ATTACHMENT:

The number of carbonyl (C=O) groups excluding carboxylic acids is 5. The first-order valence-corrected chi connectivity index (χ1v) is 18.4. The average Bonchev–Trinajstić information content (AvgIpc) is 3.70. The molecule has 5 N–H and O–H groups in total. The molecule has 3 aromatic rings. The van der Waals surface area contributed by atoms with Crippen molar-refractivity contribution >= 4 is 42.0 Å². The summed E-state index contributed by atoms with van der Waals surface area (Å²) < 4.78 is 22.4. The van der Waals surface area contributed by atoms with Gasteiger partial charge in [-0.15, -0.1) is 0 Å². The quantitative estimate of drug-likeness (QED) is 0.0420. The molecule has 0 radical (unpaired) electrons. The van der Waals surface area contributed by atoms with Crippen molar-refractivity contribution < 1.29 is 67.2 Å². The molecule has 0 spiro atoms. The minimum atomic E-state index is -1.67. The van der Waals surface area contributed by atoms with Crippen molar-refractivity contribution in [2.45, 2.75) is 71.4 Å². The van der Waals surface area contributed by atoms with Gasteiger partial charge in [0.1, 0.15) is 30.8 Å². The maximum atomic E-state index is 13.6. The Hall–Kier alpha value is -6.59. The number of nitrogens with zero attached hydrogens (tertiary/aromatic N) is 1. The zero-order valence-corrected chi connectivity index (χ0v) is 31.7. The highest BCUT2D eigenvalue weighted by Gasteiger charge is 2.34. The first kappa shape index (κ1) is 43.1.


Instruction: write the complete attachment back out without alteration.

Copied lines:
The number of carbonyl (C=O) groups excluding carboxylic acids is 5. The first-order valence-corrected chi connectivity index (χ1v) is 18.4. The average Bonchev–Trinajstić information content (AvgIpc) is 3.70. The molecule has 5 N–H and O–H groups in total. The molecule has 3 aromatic rings. The van der Waals surface area contributed by atoms with Crippen molar-refractivity contribution >= 4 is 42.0 Å². The summed E-state index contributed by atoms with van der Waals surface area (Å²) < 4.78 is 22.4. The van der Waals surface area contributed by atoms with Gasteiger partial charge in [-0.15, -0.1) is 0 Å². The quantitative estimate of drug-likeness (QED) is 0.0420. The molecule has 0 radical (unpaired) electrons. The van der Waals surface area contributed by atoms with Crippen molar-refractivity contribution < 1.29 is 67.2 Å². The molecule has 0 spiro atoms. The minimum atomic E-state index is -1.67. The van der Waals surface area contributed by atoms with Crippen molar-refractivity contribution in [2.45, 2.75) is 71.4 Å². The van der Waals surface area contributed by atoms with Gasteiger partial charge in [0.1, 0.15) is 30.8 Å². The maximum atomic E-state index is 13.6. The Hall–Kier alpha value is -6.59. The number of nitrogens with zero attached hydrogens (tertiary/aromatic N) is 1. The zero-order valence-corrected chi connectivity index (χ0v) is 31.7. The highest BCUT2D eigenvalue weighted by Gasteiger charge is 2.34. The first kappa shape index (κ1) is 43.1.